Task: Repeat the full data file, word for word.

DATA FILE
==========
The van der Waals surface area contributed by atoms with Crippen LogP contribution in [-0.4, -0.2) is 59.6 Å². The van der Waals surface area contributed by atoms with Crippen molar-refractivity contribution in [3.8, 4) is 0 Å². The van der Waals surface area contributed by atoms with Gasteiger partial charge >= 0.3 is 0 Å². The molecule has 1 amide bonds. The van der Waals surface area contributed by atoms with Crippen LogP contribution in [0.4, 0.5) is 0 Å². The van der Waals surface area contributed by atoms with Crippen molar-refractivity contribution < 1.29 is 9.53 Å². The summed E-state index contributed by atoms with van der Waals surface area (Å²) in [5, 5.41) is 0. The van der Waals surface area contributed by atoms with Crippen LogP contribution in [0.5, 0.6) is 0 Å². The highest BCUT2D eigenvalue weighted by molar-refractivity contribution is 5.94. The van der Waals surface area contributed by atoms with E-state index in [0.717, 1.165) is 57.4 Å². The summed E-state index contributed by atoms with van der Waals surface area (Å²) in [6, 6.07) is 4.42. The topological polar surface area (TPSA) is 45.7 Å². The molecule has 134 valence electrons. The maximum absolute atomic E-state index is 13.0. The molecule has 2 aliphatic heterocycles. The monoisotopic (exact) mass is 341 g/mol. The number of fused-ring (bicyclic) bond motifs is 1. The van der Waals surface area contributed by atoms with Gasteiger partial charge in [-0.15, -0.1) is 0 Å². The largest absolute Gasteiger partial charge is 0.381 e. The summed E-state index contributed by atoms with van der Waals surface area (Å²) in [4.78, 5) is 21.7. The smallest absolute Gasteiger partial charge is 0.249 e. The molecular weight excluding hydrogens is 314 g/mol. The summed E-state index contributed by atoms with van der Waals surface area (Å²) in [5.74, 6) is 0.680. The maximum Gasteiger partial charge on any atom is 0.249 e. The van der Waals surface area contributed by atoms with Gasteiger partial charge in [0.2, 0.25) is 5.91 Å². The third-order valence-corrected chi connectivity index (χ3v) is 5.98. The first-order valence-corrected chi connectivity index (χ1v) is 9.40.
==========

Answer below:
The van der Waals surface area contributed by atoms with Crippen LogP contribution in [-0.4, -0.2) is 59.6 Å². The van der Waals surface area contributed by atoms with Crippen molar-refractivity contribution in [3.8, 4) is 0 Å². The van der Waals surface area contributed by atoms with Gasteiger partial charge >= 0.3 is 0 Å². The molecule has 1 amide bonds. The van der Waals surface area contributed by atoms with Crippen LogP contribution in [0.4, 0.5) is 0 Å². The van der Waals surface area contributed by atoms with Crippen molar-refractivity contribution < 1.29 is 9.53 Å². The summed E-state index contributed by atoms with van der Waals surface area (Å²) in [5, 5.41) is 0. The van der Waals surface area contributed by atoms with Crippen LogP contribution in [0.5, 0.6) is 0 Å². The highest BCUT2D eigenvalue weighted by molar-refractivity contribution is 5.94. The van der Waals surface area contributed by atoms with E-state index in [0.717, 1.165) is 57.4 Å². The summed E-state index contributed by atoms with van der Waals surface area (Å²) in [6, 6.07) is 4.42. The topological polar surface area (TPSA) is 45.7 Å². The molecule has 134 valence electrons. The maximum absolute atomic E-state index is 13.0. The molecule has 2 aliphatic heterocycles. The monoisotopic (exact) mass is 341 g/mol. The number of fused-ring (bicyclic) bond motifs is 1. The van der Waals surface area contributed by atoms with Gasteiger partial charge in [-0.15, -0.1) is 0 Å². The largest absolute Gasteiger partial charge is 0.381 e. The summed E-state index contributed by atoms with van der Waals surface area (Å²) in [4.78, 5) is 21.7. The smallest absolute Gasteiger partial charge is 0.249 e. The molecular weight excluding hydrogens is 314 g/mol. The summed E-state index contributed by atoms with van der Waals surface area (Å²) in [5.74, 6) is 0.680. The maximum Gasteiger partial charge on any atom is 0.249 e. The van der Waals surface area contributed by atoms with Gasteiger partial charge in [0.2, 0.25) is 5.91 Å². The third-order valence-corrected chi connectivity index (χ3v) is 5.98. The first-order valence-corrected chi connectivity index (χ1v) is 9.40.